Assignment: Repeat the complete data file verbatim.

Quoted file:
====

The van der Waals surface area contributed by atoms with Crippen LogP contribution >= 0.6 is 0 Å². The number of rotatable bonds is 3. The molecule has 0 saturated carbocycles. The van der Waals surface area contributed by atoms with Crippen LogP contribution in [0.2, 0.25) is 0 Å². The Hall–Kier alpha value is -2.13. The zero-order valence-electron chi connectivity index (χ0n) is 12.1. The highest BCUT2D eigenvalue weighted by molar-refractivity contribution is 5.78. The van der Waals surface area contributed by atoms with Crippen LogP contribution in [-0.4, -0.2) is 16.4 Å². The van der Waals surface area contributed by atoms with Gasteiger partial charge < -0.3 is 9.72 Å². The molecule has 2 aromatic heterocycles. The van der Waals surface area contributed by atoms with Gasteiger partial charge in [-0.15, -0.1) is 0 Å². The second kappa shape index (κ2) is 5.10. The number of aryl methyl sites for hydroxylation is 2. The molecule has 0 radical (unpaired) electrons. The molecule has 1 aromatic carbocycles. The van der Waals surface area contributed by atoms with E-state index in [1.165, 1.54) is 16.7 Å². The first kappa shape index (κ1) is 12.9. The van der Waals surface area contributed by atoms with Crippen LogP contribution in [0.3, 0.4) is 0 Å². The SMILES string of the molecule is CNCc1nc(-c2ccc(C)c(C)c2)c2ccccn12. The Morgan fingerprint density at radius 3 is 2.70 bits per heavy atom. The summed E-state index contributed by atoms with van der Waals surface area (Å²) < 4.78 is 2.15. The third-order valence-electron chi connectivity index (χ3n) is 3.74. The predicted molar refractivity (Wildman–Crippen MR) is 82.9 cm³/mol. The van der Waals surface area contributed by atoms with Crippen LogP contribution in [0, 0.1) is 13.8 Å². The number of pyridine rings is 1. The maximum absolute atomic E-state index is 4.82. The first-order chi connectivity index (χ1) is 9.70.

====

The van der Waals surface area contributed by atoms with Crippen LogP contribution >= 0.6 is 0 Å². The number of rotatable bonds is 3. The molecule has 0 saturated carbocycles. The van der Waals surface area contributed by atoms with Crippen LogP contribution in [0.2, 0.25) is 0 Å². The Hall–Kier alpha value is -2.13. The zero-order valence-electron chi connectivity index (χ0n) is 12.1. The highest BCUT2D eigenvalue weighted by molar-refractivity contribution is 5.78. The van der Waals surface area contributed by atoms with Crippen LogP contribution in [-0.4, -0.2) is 16.4 Å². The van der Waals surface area contributed by atoms with Gasteiger partial charge < -0.3 is 9.72 Å². The molecule has 2 aromatic heterocycles. The van der Waals surface area contributed by atoms with Gasteiger partial charge in [-0.15, -0.1) is 0 Å². The second kappa shape index (κ2) is 5.10. The number of aryl methyl sites for hydroxylation is 2. The molecule has 0 radical (unpaired) electrons. The molecule has 1 aromatic carbocycles. The van der Waals surface area contributed by atoms with E-state index in [1.165, 1.54) is 16.7 Å². The first kappa shape index (κ1) is 12.9. The van der Waals surface area contributed by atoms with Crippen LogP contribution in [0.3, 0.4) is 0 Å². The SMILES string of the molecule is CNCc1nc(-c2ccc(C)c(C)c2)c2ccccn12. The Morgan fingerprint density at radius 3 is 2.70 bits per heavy atom. The summed E-state index contributed by atoms with van der Waals surface area (Å²) < 4.78 is 2.15. The third-order valence-electron chi connectivity index (χ3n) is 3.74. The predicted molar refractivity (Wildman–Crippen MR) is 82.9 cm³/mol. The van der Waals surface area contributed by atoms with Crippen LogP contribution in [0, 0.1) is 13.8 Å². The number of pyridine rings is 1. The maximum absolute atomic E-state index is 4.82. The first-order chi connectivity index (χ1) is 9.70.